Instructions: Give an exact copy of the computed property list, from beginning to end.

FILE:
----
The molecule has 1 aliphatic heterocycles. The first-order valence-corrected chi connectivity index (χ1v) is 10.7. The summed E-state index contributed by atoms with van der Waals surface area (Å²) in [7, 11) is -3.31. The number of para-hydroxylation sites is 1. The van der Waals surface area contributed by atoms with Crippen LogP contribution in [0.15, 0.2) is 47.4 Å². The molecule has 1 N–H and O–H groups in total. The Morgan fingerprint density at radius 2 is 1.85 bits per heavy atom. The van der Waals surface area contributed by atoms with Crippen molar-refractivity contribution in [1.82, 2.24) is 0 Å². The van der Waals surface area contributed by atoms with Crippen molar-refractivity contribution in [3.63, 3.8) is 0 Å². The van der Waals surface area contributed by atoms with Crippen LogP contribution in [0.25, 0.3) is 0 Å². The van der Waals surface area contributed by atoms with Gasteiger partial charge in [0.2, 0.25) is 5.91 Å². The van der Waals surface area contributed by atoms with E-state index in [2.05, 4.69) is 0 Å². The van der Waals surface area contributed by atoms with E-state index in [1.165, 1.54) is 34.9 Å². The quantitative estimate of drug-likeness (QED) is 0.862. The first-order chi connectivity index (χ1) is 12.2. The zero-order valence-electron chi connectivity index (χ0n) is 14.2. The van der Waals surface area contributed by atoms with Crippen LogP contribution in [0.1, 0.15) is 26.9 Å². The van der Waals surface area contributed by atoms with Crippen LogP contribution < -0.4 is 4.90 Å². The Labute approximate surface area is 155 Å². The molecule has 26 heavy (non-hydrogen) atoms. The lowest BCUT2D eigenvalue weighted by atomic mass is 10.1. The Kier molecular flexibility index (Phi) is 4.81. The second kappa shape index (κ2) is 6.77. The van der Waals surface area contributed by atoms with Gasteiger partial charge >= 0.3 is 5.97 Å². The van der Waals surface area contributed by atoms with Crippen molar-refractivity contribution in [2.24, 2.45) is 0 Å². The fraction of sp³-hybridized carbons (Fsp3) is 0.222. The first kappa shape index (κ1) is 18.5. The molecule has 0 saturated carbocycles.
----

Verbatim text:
The molecule has 1 aliphatic heterocycles. The first-order valence-corrected chi connectivity index (χ1v) is 10.7. The summed E-state index contributed by atoms with van der Waals surface area (Å²) in [7, 11) is -3.31. The number of para-hydroxylation sites is 1. The van der Waals surface area contributed by atoms with Crippen LogP contribution in [0.15, 0.2) is 47.4 Å². The molecule has 1 N–H and O–H groups in total. The Morgan fingerprint density at radius 2 is 1.85 bits per heavy atom. The van der Waals surface area contributed by atoms with Crippen molar-refractivity contribution in [1.82, 2.24) is 0 Å². The van der Waals surface area contributed by atoms with Crippen molar-refractivity contribution in [3.63, 3.8) is 0 Å². The van der Waals surface area contributed by atoms with Crippen LogP contribution in [0.25, 0.3) is 0 Å². The van der Waals surface area contributed by atoms with Gasteiger partial charge in [0.2, 0.25) is 5.91 Å². The van der Waals surface area contributed by atoms with E-state index in [2.05, 4.69) is 0 Å². The van der Waals surface area contributed by atoms with E-state index in [1.165, 1.54) is 34.9 Å². The quantitative estimate of drug-likeness (QED) is 0.862. The first-order chi connectivity index (χ1) is 12.2. The zero-order valence-electron chi connectivity index (χ0n) is 14.2. The van der Waals surface area contributed by atoms with Crippen LogP contribution in [0.1, 0.15) is 26.9 Å². The van der Waals surface area contributed by atoms with Crippen LogP contribution < -0.4 is 4.90 Å². The Labute approximate surface area is 155 Å². The molecule has 26 heavy (non-hydrogen) atoms. The lowest BCUT2D eigenvalue weighted by atomic mass is 10.1. The Kier molecular flexibility index (Phi) is 4.81. The second kappa shape index (κ2) is 6.77. The van der Waals surface area contributed by atoms with Gasteiger partial charge >= 0.3 is 5.97 Å². The van der Waals surface area contributed by atoms with Crippen molar-refractivity contribution in [2.24, 2.45) is 0 Å². The fraction of sp³-hybridized carbons (Fsp3) is 0.222. The first kappa shape index (κ1) is 18.5. The molecule has 0 saturated carbocycles.